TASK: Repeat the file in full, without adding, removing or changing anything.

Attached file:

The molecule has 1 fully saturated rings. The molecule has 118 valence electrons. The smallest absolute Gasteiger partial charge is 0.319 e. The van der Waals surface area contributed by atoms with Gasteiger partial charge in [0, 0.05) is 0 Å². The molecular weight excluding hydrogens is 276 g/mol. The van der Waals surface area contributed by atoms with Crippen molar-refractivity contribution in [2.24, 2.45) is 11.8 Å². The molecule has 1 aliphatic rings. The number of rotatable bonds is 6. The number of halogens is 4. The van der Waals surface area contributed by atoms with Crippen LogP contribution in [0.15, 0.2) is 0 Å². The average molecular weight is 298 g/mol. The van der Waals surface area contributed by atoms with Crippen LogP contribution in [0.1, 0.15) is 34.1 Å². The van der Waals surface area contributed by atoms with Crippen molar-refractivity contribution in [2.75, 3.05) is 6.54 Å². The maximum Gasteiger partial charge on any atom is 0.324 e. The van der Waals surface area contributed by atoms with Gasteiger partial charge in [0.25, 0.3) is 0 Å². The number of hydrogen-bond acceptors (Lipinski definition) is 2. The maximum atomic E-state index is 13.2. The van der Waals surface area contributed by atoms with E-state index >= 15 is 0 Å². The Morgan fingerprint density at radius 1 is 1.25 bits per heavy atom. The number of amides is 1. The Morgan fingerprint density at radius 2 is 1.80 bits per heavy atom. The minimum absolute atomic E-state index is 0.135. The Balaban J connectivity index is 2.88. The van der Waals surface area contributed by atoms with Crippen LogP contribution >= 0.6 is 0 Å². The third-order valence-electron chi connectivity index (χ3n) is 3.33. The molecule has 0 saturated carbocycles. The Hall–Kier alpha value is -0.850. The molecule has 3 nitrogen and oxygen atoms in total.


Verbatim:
The molecule has 1 fully saturated rings. The molecule has 118 valence electrons. The smallest absolute Gasteiger partial charge is 0.319 e. The van der Waals surface area contributed by atoms with Gasteiger partial charge in [0, 0.05) is 0 Å². The molecular weight excluding hydrogens is 276 g/mol. The van der Waals surface area contributed by atoms with Crippen molar-refractivity contribution in [2.24, 2.45) is 11.8 Å². The molecule has 1 aliphatic rings. The number of rotatable bonds is 6. The number of halogens is 4. The van der Waals surface area contributed by atoms with Crippen LogP contribution in [0.15, 0.2) is 0 Å². The average molecular weight is 298 g/mol. The van der Waals surface area contributed by atoms with Crippen LogP contribution in [0.1, 0.15) is 34.1 Å². The van der Waals surface area contributed by atoms with Crippen molar-refractivity contribution in [2.75, 3.05) is 6.54 Å². The maximum Gasteiger partial charge on any atom is 0.324 e. The van der Waals surface area contributed by atoms with Gasteiger partial charge in [0.25, 0.3) is 0 Å². The number of hydrogen-bond acceptors (Lipinski definition) is 2. The maximum atomic E-state index is 13.2. The van der Waals surface area contributed by atoms with E-state index >= 15 is 0 Å². The Morgan fingerprint density at radius 1 is 1.25 bits per heavy atom. The number of amides is 1. The Morgan fingerprint density at radius 2 is 1.80 bits per heavy atom. The minimum absolute atomic E-state index is 0.135. The Balaban J connectivity index is 2.88. The van der Waals surface area contributed by atoms with Crippen LogP contribution >= 0.6 is 0 Å². The third-order valence-electron chi connectivity index (χ3n) is 3.33. The molecule has 0 saturated carbocycles. The Hall–Kier alpha value is -0.850. The molecule has 3 nitrogen and oxygen atoms in total.